My bath’s running so I thought I’d fill a bit of time and type a little. It’s to clear my head really. Tomorrow I have a funeral to go to, as it’s a family funeral I don’t want to write too many details as it’s all rather sensitive and raw at the moment for my in-laws and my husband’s side of the family in particular.
I’ve only ever been to a handful of funerals. When my Uncle died I went along, I think I was about 25 at the time. The next one was my friend’s funeral, he was the same age as me at the time, approximately 35. When I was at college I went to my friend’s funeral, he was 21 I think. All of these deaths were premature really, they died before their time and there was a lot of bitterness at the unfairness of it all. I know I go on about karma and hippy rubbish like that occasionally, but it really doesn’t apply all the time does it. Some people just deserve more time, and to see it stolen from them is heartbreaking. Life is inherently unfair, but I guess nobody promised us that it would be anything else.
At my friend’s funeral I remember sitting there listening to some random vicar struggling to come up with something vaguely uplifting and reassuring about heaven, when all I could think about was that he was only 35 and had died horribly and unnecessarily from cancer (a doctor had failed to diagnose a malignant tumour for months). I’ll admit I burnt with a quiet rage at the universe.
The thing I remember most about that funeral was that as the vicar stumbled through his words, and clumsily made references to a person he’d obviously not known – in my mind’s eye I saw Dave (I’m not putting his real name on here) sat at the side of the steps on the altar, watching everything going on. I imagined him heckling the vicar and generally being his usual cocky self – not in an unfriendly way, he just used to take the piss out of everything. It’s just everything was so sombre, so serious, so tragic, so utterly terrible – and yet Dave never considered his fate like that. Right up to the end, even though he gradually slipped into such an awful state, he always refused to plan his funeral because he said he was not going to die. He was a determined so and so right up to the very end. That was why the funeral was so thrown together I was told, Dave just had not accepted that he was going to leave the party early.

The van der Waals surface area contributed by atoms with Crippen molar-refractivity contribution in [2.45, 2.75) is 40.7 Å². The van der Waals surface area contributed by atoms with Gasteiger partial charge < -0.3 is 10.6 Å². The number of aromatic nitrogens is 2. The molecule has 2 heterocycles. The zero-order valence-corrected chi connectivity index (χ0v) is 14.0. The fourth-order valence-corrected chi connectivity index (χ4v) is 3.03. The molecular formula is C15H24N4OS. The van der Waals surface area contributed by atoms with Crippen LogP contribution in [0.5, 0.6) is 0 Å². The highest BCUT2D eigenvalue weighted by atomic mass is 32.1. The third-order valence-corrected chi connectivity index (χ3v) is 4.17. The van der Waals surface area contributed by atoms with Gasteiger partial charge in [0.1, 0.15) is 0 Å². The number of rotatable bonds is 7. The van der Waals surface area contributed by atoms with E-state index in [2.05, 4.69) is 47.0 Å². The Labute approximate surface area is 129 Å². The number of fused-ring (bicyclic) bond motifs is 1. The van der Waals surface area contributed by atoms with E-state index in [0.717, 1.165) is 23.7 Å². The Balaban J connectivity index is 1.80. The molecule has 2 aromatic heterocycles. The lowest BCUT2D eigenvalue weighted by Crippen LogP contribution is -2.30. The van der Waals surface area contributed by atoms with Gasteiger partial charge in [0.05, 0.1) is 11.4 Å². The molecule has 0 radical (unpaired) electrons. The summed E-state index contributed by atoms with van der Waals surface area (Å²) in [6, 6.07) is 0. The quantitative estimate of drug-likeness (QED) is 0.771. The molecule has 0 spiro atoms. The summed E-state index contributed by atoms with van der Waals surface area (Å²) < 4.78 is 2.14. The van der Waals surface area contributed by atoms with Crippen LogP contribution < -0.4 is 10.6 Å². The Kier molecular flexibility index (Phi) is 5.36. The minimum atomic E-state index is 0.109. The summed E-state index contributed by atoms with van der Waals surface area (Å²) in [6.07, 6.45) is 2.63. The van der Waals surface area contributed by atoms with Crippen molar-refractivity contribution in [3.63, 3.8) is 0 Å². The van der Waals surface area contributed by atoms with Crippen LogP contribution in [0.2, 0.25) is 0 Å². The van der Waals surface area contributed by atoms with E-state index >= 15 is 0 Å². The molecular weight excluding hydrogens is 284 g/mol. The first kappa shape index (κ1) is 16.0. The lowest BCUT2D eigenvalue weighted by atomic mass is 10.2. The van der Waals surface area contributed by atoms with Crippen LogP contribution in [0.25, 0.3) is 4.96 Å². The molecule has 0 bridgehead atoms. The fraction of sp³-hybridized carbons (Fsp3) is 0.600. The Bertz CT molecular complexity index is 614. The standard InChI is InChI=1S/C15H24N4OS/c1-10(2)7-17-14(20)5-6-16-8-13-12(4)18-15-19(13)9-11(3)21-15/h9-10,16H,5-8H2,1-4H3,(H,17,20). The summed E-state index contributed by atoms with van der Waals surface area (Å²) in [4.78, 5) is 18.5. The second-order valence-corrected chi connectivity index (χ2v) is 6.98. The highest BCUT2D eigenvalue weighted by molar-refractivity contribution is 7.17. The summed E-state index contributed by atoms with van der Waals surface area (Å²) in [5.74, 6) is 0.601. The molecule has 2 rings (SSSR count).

The song played at the funeral for Dave was chosen by one of his best friends and it caught the spirit of the man perfectly. I can’t listen to ‘Don’t Worry, Be Happy!’ by Bob Marley without remembering him now. He really would have said just that, and although he had a short life, it was a very happy one until the cancer caught up with him – and even then he was surrounded by a loving family and friends who thought the world of him and vice versa.
It’s hard to say where I’m going with this because I’m really writing for therapeutic reasons. I’m going to make a clumsy allegory now, but bear with me. I once read that we’re all like books, all people ever see are the covers and how we present ourselves to the world. The only people who know the contents are those that have read the pages and truly know the person inside and out. It’s just a shame that the allegory works perfectly, in that in that every book has a beginning, an end and a final page. For those of us that have known these people, and know the plot twists and turns and dramas that make up someone’s life, it is absolutely heartbreaking to see the story end and to watch the book close.
You could even say that every gravestone is a closed book, so much leads up to that final page and that solid, silent piece of stone bearing the words R.I.P. I guess all I’m saying is that if you’re reading this, you’re still writing your own story; and that we owe it to ourselves and to those that have gone before and will come after us – to make it worth reading.